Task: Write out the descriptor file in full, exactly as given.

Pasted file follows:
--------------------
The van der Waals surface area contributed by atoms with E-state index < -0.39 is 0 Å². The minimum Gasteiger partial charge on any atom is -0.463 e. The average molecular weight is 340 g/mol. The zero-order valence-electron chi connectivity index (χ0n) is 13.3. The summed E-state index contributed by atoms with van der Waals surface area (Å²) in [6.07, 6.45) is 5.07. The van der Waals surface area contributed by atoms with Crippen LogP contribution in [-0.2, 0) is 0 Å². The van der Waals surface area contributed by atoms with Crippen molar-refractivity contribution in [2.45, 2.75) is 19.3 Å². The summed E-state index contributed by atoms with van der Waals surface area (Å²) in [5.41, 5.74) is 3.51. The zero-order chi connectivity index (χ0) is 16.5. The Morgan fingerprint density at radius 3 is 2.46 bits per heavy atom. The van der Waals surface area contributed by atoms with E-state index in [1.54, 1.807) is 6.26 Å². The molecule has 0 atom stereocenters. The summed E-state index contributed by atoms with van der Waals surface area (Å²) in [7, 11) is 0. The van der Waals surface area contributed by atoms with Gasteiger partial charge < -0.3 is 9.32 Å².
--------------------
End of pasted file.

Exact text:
The van der Waals surface area contributed by atoms with E-state index < -0.39 is 0 Å². The minimum Gasteiger partial charge on any atom is -0.463 e. The average molecular weight is 340 g/mol. The zero-order valence-electron chi connectivity index (χ0n) is 13.3. The summed E-state index contributed by atoms with van der Waals surface area (Å²) in [6.07, 6.45) is 5.07. The van der Waals surface area contributed by atoms with Crippen LogP contribution in [-0.2, 0) is 0 Å². The van der Waals surface area contributed by atoms with Crippen molar-refractivity contribution in [2.45, 2.75) is 19.3 Å². The summed E-state index contributed by atoms with van der Waals surface area (Å²) in [5.41, 5.74) is 3.51. The zero-order chi connectivity index (χ0) is 16.5. The Morgan fingerprint density at radius 3 is 2.46 bits per heavy atom. The van der Waals surface area contributed by atoms with E-state index in [1.54, 1.807) is 6.26 Å². The molecule has 0 atom stereocenters. The summed E-state index contributed by atoms with van der Waals surface area (Å²) in [7, 11) is 0. The van der Waals surface area contributed by atoms with Gasteiger partial charge < -0.3 is 9.32 Å².